In our second installment on how independent publishers are faring in 2021, presses reported a generally good year through the first six months of 2021, and while they are optimistic about the rest of the year, uncertainty about how the supply chain will hold up is raising concerns.
New Press had a record year in 2020, and publisher Ellen Adler doesn’t think the publisher will reach that sales level again anytime soon. “Beginning in May and continuing well into the fall, sales in 2020 were through the roof,” she said. Like some other publishers, New Press is using 2019 as a comparison for 2021, and by that gauge sales are up 29% from the same period in 2019.
According to Adler, titles on criminal justice, social and racial justice, and progressive education sold well last year and continue to be popular in 2021. In addition, she noted, a number of “deep backlist” titles, such as The New Jim Crow and Critical Race Theory (edited by Kimberlé Crenshaw et al. and first published in 1996), that did well last year continue to have solid sales and are running ahead of annual sales before 2020. Adler was another publisher who said sales at Barnes & Noble seem to be improving, though she said sales at independent booksellers “are softer than we would like.” E-book sales, as expected, are down markedly compared to 2020.
Adler is hoping for a good finish to 2021 and noted New Press has books on topics that are drawing lots of attention, such as climate change and America’s actions toward refugees and immigrants. The Atlas of Disappearing Places is an illustrated guide to global warming’s impact around the world, and Refugee High is, she said, “a deeply reported year in the life of a Chicago high school that has one of the highest proportions of refugees of any school in the nation.” In September, New Press will release a book for which Adler has high expectations: It’s the Kaepernick Effect by David Zirin, sports editor of the Nation. And in what Adler termed “this backlist moment,” the publisher is giving more attention to New Press classics and will be reissuing Remembering Slavery (with a new foreword by historian Annette Gordon-Reed) and Remembering Jim Crow, as well as Alice Walker’s We Are the Ones We Have Been Waiting For, with a new introduction by her daughter, Rebecca Walker.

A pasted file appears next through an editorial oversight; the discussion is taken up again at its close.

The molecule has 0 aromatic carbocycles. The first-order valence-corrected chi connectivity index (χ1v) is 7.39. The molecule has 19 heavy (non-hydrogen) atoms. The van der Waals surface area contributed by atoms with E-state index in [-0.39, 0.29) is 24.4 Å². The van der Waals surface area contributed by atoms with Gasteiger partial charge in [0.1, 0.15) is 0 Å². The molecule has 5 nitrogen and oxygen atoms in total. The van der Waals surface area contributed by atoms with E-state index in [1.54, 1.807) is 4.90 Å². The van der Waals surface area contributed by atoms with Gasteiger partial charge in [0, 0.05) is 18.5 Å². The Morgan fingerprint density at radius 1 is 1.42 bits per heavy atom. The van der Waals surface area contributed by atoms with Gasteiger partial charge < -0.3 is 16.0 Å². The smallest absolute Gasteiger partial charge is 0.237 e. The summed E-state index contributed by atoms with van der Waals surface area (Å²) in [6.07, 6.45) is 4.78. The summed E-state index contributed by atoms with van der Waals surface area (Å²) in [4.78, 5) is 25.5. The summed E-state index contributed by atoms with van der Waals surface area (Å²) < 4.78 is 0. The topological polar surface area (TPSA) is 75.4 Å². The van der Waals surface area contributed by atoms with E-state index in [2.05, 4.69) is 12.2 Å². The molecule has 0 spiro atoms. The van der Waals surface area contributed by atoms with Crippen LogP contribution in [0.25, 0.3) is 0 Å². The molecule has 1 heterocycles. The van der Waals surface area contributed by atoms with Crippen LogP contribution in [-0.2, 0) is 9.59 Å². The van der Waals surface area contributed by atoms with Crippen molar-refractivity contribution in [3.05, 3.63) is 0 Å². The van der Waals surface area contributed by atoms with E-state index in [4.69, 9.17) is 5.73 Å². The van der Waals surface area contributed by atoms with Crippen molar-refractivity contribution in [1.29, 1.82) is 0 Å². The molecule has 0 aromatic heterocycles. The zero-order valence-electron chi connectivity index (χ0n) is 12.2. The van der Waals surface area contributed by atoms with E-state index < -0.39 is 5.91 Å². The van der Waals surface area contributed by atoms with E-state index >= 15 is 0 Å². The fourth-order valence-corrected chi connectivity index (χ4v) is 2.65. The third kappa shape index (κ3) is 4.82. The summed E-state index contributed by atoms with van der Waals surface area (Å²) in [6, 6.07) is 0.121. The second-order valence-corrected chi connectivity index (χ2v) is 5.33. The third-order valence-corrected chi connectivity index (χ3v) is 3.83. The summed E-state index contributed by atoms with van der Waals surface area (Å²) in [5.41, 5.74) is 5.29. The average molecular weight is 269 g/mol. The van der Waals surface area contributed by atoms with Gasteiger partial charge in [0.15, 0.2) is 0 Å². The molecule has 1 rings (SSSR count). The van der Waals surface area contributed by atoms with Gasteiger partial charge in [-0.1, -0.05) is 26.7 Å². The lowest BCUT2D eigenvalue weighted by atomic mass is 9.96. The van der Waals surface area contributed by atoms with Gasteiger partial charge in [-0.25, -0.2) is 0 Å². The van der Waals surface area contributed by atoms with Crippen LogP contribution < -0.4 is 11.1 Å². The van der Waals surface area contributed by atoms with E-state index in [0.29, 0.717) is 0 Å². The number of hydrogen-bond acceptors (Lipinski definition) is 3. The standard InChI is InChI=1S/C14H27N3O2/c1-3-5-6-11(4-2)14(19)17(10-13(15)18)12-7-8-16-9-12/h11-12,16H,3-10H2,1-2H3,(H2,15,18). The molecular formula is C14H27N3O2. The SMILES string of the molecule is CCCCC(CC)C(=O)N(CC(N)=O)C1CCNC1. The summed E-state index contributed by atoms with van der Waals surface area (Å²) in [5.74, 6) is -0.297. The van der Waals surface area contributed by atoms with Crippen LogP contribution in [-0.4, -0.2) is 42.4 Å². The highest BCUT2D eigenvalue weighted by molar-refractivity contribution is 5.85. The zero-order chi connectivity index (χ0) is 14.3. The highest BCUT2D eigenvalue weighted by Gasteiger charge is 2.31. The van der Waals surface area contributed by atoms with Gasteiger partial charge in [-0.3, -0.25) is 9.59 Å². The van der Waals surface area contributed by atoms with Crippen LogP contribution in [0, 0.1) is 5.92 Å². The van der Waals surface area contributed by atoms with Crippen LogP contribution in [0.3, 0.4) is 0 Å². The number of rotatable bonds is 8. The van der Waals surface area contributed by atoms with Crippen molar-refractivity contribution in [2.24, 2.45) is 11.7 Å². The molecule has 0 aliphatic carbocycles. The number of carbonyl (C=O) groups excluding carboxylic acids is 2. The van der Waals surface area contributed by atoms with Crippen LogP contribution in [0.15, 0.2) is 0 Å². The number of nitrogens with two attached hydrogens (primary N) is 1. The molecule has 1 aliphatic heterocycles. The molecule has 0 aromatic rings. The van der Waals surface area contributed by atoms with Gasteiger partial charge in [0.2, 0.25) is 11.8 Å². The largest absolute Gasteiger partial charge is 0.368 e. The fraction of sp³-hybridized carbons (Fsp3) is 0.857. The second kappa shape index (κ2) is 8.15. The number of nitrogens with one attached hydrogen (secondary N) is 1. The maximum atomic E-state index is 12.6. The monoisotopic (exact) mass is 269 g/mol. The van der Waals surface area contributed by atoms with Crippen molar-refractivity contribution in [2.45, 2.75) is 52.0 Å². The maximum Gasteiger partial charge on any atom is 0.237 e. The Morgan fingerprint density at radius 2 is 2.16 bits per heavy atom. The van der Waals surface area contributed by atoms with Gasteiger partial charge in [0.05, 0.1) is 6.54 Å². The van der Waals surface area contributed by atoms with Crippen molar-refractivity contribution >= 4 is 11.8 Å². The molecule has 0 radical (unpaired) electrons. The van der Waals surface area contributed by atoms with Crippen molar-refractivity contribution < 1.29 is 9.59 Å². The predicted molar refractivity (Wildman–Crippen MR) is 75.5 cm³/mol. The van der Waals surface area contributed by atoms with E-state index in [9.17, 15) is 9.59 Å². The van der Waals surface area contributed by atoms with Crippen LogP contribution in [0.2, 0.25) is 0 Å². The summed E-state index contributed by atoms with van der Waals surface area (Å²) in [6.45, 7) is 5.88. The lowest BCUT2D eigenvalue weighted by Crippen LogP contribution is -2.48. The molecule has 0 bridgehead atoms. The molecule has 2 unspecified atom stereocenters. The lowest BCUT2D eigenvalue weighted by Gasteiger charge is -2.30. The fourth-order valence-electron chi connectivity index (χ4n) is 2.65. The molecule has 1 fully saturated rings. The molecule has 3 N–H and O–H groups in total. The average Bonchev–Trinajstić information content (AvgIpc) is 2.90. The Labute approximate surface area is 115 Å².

Milkweed Editions had expected sales to fall this year after the press had its best year ever in 2020, publisher Daniel Slager acknowledged, but business has continued to improve. By the end of September, Slager noted, he expects Milkweed to reach the sales achieved in 2020 for the full year. Backlist continues to sell well, he said, especially Braiding Sweetgrass by Robin Wall Kimmerer and World of Wonders by Aimee Nezhukumatathil. Other spring releases that are doing well include Diary of a Young Naturalist by Dara McAnulty and The Seed Keeper by Diane Wilson. And, Slager added, “we had to reprint several poetry books that we published in the first half.” The reopening of retail stores has given a big boost to Milkweed, and print sales are growing faster than digital. Among the other revenue streams that have helped lift revenue is rights sales, Slager said.
Looking at the rest of the year, Slager is high on Graceland at Last, a new collection of essays by Margaret Renkl that Slager said “is going out in really good quantities.” He noted that Renkl’s Late Migrations sold well this spring, and that Milkweed has her under contract for another book. Over the last couple of years, Slager added, the press has grown more rapidly than it had projected, and he believes 2021 will be another good year.